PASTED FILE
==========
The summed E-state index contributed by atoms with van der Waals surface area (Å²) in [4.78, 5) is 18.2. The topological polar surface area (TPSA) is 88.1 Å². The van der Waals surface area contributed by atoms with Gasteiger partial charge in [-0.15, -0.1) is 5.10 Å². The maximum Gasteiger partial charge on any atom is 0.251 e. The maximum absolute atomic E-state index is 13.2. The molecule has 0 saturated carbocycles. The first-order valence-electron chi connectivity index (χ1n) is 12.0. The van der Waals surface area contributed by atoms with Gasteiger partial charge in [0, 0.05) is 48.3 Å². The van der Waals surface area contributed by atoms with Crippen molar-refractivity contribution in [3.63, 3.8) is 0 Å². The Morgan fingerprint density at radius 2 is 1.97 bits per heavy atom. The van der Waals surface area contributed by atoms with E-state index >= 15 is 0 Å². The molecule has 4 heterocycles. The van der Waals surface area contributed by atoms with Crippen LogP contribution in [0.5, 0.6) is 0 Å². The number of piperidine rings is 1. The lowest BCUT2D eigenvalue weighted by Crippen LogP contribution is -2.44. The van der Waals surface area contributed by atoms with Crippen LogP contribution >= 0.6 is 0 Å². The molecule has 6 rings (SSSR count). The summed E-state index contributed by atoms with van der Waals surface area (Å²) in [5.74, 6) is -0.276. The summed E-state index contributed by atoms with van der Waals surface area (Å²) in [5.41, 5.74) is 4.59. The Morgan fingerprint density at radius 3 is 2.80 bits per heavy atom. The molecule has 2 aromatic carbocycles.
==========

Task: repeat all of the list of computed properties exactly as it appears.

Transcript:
The summed E-state index contributed by atoms with van der Waals surface area (Å²) in [4.78, 5) is 18.2. The topological polar surface area (TPSA) is 88.1 Å². The van der Waals surface area contributed by atoms with Gasteiger partial charge in [-0.15, -0.1) is 5.10 Å². The maximum Gasteiger partial charge on any atom is 0.251 e. The maximum absolute atomic E-state index is 13.2. The molecule has 0 saturated carbocycles. The first-order valence-electron chi connectivity index (χ1n) is 12.0. The van der Waals surface area contributed by atoms with Gasteiger partial charge in [0, 0.05) is 48.3 Å². The van der Waals surface area contributed by atoms with Crippen molar-refractivity contribution in [3.63, 3.8) is 0 Å². The Morgan fingerprint density at radius 2 is 1.97 bits per heavy atom. The van der Waals surface area contributed by atoms with E-state index >= 15 is 0 Å². The molecule has 4 heterocycles. The van der Waals surface area contributed by atoms with Crippen LogP contribution in [0.5, 0.6) is 0 Å². The number of piperidine rings is 1. The lowest BCUT2D eigenvalue weighted by Crippen LogP contribution is -2.44. The van der Waals surface area contributed by atoms with Crippen LogP contribution >= 0.6 is 0 Å². The molecule has 6 rings (SSSR count). The summed E-state index contributed by atoms with van der Waals surface area (Å²) in [5.74, 6) is -0.276. The summed E-state index contributed by atoms with van der Waals surface area (Å²) in [5.41, 5.74) is 4.59. The Morgan fingerprint density at radius 3 is 2.80 bits per heavy atom. The molecule has 2 aromatic carbocycles.